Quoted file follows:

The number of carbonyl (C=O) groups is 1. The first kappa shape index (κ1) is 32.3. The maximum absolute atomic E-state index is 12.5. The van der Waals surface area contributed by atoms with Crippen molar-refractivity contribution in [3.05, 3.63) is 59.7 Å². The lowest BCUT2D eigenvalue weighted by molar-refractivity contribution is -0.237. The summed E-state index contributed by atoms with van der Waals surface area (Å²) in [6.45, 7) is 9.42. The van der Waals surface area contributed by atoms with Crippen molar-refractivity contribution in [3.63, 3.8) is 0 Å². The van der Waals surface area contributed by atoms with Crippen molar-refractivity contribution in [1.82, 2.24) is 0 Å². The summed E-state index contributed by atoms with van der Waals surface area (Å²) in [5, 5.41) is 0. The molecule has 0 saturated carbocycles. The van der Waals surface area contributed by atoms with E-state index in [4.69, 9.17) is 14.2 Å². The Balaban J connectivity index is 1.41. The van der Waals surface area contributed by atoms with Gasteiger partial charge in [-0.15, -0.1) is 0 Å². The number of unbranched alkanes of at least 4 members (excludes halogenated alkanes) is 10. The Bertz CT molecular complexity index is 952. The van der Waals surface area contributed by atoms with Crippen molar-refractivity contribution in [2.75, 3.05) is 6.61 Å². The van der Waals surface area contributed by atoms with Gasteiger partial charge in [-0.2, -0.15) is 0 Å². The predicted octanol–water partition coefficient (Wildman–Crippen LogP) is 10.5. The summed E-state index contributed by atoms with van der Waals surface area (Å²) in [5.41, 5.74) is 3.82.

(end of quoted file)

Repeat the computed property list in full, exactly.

The number of carbonyl (C=O) groups is 1. The first kappa shape index (κ1) is 32.3. The maximum absolute atomic E-state index is 12.5. The van der Waals surface area contributed by atoms with Crippen molar-refractivity contribution in [3.05, 3.63) is 59.7 Å². The lowest BCUT2D eigenvalue weighted by molar-refractivity contribution is -0.237. The summed E-state index contributed by atoms with van der Waals surface area (Å²) in [6.45, 7) is 9.42. The van der Waals surface area contributed by atoms with Crippen molar-refractivity contribution in [3.63, 3.8) is 0 Å². The van der Waals surface area contributed by atoms with Crippen molar-refractivity contribution in [1.82, 2.24) is 0 Å². The summed E-state index contributed by atoms with van der Waals surface area (Å²) in [5, 5.41) is 0. The molecule has 0 saturated carbocycles. The van der Waals surface area contributed by atoms with E-state index in [4.69, 9.17) is 14.2 Å². The Balaban J connectivity index is 1.41. The van der Waals surface area contributed by atoms with Gasteiger partial charge in [-0.15, -0.1) is 0 Å². The number of unbranched alkanes of at least 4 members (excludes halogenated alkanes) is 10. The Bertz CT molecular complexity index is 952. The van der Waals surface area contributed by atoms with Crippen molar-refractivity contribution in [2.75, 3.05) is 6.61 Å². The van der Waals surface area contributed by atoms with Gasteiger partial charge in [-0.2, -0.15) is 0 Å². The predicted octanol–water partition coefficient (Wildman–Crippen LogP) is 10.5. The summed E-state index contributed by atoms with van der Waals surface area (Å²) in [5.41, 5.74) is 3.82.